I don’t remember how long it lasted, but Gonzales was without water and electricity. Our family went to our camp on Chinquapin Canal. There was no electricity there either, but Paw Paw Marchand had a big propane tank so mama could cook. There was an artesian well across the canal that flowed 24 hours a day, so we had plenty of water.
It was like a vacation for us kids as we caught so many fish with dip nets. It seemed like the fun never stopped. Mama and daddy probably tried to keep their spirits up for the benefit of us eight kids, but it was probably pretty tough for them.
The “Pull” is a great thing in the place that we live, but if we live long enough, calamity in nature will happen again. And if it doesn’t happen to us, it will be our turn to be the group that helps those stricken get through.
When it happens, let’s finish the recovery and start the rebuilding then remember to have fun in the outdoors, be safe and may God truly bless you!
- Tuesday Evening Bass Tournament: St James Boat Club; Fishers of men tournament trail hosts through August, with a Classic; 5 p.m. until dark. All info on Facebook Tuesday evening Blind River bass.
- CCA Statewide Anglers’ Rodeo: Through Sept. 6.; CCA Louisiana saltwater rodeo with divisions and numerous categories. Must be CCA member. Website: www.ccalouisiana.com.
- JaBoom High School Master Classic: Aug 14 at Doiron’s Landing in Stephensville. High School angler teams must be accompanied by adult boat captain; $50 entry. For info go to www.jaboombaits.com.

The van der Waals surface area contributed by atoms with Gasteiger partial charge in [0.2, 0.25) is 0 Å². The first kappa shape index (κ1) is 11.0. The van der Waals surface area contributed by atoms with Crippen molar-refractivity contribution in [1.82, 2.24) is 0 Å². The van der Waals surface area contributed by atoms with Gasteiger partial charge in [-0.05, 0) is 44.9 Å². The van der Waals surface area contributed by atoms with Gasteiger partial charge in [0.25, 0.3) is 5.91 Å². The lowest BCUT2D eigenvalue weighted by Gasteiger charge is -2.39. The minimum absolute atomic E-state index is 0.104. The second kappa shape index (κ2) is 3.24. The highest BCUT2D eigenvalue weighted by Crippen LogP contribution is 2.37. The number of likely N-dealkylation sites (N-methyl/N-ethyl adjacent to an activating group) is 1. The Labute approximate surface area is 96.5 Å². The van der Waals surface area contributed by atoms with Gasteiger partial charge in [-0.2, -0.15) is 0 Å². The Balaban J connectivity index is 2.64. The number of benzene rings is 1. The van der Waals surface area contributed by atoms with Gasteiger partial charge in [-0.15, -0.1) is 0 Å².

- Open Bass Tournament: August 14 out of Cypress Cove Marina in Venice; $100 entry fee. Registration at ramp until 5:30 a.m.; $10 optional Big Bass Pot.
- Ascension Area Anglers Open Bass Tournament: Aug 15 at Doiron’s Landing in Stephensville. Entry fee $100 a team, pick your partner. Fishing from safe daylight to 3 p.m. Proceeds from this event will be used to assist with Club and Louisiana BASS Nation member expenses related to participation in The BASS Nation Championship and The Bassmaster’s Classic. Contact Ryan Lavigne at (225) 921-9332.
- Jacob Dugas Bass Tournament: Sept 25 ; 20th annual event held out of Doiron’s Landing in Stephensville; $200 entry fee for pick your partner team. Optional big bass $10; no bass $10. Find them on Facebook or call Curt Parent (225) 337-2996 or Philip Waguespack (225) 571-4169.
Need an event publicized? Contact Lyle at email@example.com